Directed by: Lynne Ramsay.
Written by: Liana Dognini & Lynne Ramsay based on a novel by Alan Warner.
Starring: Samantha Morton (Morvern Callar), Kathleen McDermott (Lanna).
Movern Callar was critically acclaimed on the festival circuit in 2002, and during its release the following year – and yet I think its reputation has grown even more in the last decade or so – it’s even made the They Shoot Pictures, Don’t They list of the top 250 acclaimed films of the 21st Century. That makes sense, as Movern Callar is one of those movies that grows in your mind after seeing it. I remember walking out of the film in 2003 confused and a little frustrated by the film. Who was Movern Callar? Why does she never let the audience into her as she does what she does in the film? And yet, the film haunted me – so much so that even though I had not seen the film since until starting this series, it remained remarkably clear in my mind. It is stunning film in a lot of ways – not least because of Samantha Morton’s brilliant performance in the title role. The film gets deeper the more I think about it – I doubt I’ll go another decade before revisiting it again.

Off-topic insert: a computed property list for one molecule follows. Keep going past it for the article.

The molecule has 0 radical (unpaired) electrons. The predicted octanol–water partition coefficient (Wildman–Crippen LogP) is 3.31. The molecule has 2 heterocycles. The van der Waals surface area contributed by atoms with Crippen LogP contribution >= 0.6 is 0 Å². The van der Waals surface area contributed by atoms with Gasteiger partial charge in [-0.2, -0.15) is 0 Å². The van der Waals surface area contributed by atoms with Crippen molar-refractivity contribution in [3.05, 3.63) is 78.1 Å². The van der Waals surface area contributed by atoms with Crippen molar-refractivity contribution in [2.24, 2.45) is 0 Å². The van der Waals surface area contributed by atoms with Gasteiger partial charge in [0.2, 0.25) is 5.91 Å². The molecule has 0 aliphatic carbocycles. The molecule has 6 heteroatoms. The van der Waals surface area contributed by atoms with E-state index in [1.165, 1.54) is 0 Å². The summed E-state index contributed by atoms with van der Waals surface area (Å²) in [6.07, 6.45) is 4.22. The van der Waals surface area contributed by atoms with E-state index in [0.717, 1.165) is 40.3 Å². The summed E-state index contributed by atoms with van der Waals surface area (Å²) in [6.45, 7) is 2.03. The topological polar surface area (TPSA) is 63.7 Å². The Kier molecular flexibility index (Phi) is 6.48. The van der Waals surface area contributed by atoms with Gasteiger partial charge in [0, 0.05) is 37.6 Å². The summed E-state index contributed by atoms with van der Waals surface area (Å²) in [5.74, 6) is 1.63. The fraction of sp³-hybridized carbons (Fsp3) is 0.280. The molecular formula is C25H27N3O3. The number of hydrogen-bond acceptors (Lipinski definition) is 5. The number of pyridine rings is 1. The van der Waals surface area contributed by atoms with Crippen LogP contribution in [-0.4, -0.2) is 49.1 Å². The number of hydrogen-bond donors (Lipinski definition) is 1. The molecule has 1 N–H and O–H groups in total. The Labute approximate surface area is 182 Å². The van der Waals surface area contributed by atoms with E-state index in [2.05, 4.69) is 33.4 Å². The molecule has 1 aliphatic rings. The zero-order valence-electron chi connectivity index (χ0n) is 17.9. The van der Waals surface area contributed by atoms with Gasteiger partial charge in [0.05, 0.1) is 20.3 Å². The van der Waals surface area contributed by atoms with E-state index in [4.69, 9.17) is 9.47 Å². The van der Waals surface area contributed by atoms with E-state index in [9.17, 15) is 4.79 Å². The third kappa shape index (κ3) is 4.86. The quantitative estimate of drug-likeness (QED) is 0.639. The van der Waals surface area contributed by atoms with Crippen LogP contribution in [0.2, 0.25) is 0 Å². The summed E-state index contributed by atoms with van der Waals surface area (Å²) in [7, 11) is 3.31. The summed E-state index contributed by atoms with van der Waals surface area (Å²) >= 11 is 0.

The first scene of Movern Callar has her waking up, and finding her boyfriend dead on the floor, his blood pooling, after a suicide. He leaves her a note on the computer – telling her he loves her, but she couldn’t understand why he did what he did. The note also includes instructions for submitting his just completed novel. Movern ignores the body, and the note, for a while and heads out into the night and rides the subway. Eventually, she’ll get together with her best friend – Lanna (Kathleen McDermott) and go out clubbing, eventually ending up at a party, and sex with some anonymous strangers, before Movern and Lanna walk home the next morning – and Movern confesses that her boyfriend is “gone”. She doesn’t say where or how – just that he’s gone. Eventually, she will change the name on her boyfriend’s novel and submits it under her own name. When she can no longer ignore the body on the floor, she takes a saw to it – while listening to the mix tape her boyfriend left for her as a Christmas present – and disposes of it. She uses the money in her boyfriend’s account that he left for his funeral to pay for a holiday to Spain for her and Lanna – which results in more clubbing, more partying, more anonymous sex – before the pair head out into the middle of nowhere and get lost. The publisher calls and offers Movern a generous deal for “her” novel.